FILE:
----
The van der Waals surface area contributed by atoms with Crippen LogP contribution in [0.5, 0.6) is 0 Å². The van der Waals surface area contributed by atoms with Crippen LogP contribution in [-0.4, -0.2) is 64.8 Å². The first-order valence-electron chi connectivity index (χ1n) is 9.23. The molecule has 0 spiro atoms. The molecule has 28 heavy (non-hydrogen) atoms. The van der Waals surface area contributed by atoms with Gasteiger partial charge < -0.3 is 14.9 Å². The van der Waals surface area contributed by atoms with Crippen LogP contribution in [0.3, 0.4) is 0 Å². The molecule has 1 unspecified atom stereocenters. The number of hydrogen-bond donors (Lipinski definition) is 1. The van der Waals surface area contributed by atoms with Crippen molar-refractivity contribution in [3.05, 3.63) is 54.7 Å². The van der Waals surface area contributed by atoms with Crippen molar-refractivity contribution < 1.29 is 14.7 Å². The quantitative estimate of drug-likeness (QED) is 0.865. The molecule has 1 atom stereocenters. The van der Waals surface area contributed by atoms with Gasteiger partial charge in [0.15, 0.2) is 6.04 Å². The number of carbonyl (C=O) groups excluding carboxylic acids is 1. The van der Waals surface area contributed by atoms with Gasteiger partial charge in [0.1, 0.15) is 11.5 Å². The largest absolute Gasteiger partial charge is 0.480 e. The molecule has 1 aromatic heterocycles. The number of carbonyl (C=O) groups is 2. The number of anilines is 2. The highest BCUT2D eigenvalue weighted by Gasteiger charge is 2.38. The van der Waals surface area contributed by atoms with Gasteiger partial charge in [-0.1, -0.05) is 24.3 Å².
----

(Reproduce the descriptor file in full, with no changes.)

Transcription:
The van der Waals surface area contributed by atoms with Crippen LogP contribution in [0.5, 0.6) is 0 Å². The van der Waals surface area contributed by atoms with Crippen LogP contribution in [-0.4, -0.2) is 64.8 Å². The first-order valence-electron chi connectivity index (χ1n) is 9.23. The molecule has 0 spiro atoms. The molecule has 28 heavy (non-hydrogen) atoms. The van der Waals surface area contributed by atoms with Gasteiger partial charge < -0.3 is 14.9 Å². The van der Waals surface area contributed by atoms with Crippen LogP contribution in [0.3, 0.4) is 0 Å². The molecule has 1 unspecified atom stereocenters. The number of hydrogen-bond donors (Lipinski definition) is 1. The van der Waals surface area contributed by atoms with Crippen molar-refractivity contribution in [3.05, 3.63) is 54.7 Å². The van der Waals surface area contributed by atoms with Crippen molar-refractivity contribution < 1.29 is 14.7 Å². The quantitative estimate of drug-likeness (QED) is 0.865. The molecule has 1 atom stereocenters. The van der Waals surface area contributed by atoms with Gasteiger partial charge in [0.15, 0.2) is 6.04 Å². The number of carbonyl (C=O) groups excluding carboxylic acids is 1. The van der Waals surface area contributed by atoms with Gasteiger partial charge in [0.1, 0.15) is 11.5 Å². The largest absolute Gasteiger partial charge is 0.480 e. The molecule has 1 aromatic heterocycles. The number of carbonyl (C=O) groups is 2. The number of anilines is 2. The highest BCUT2D eigenvalue weighted by Gasteiger charge is 2.38. The van der Waals surface area contributed by atoms with Gasteiger partial charge in [-0.1, -0.05) is 24.3 Å².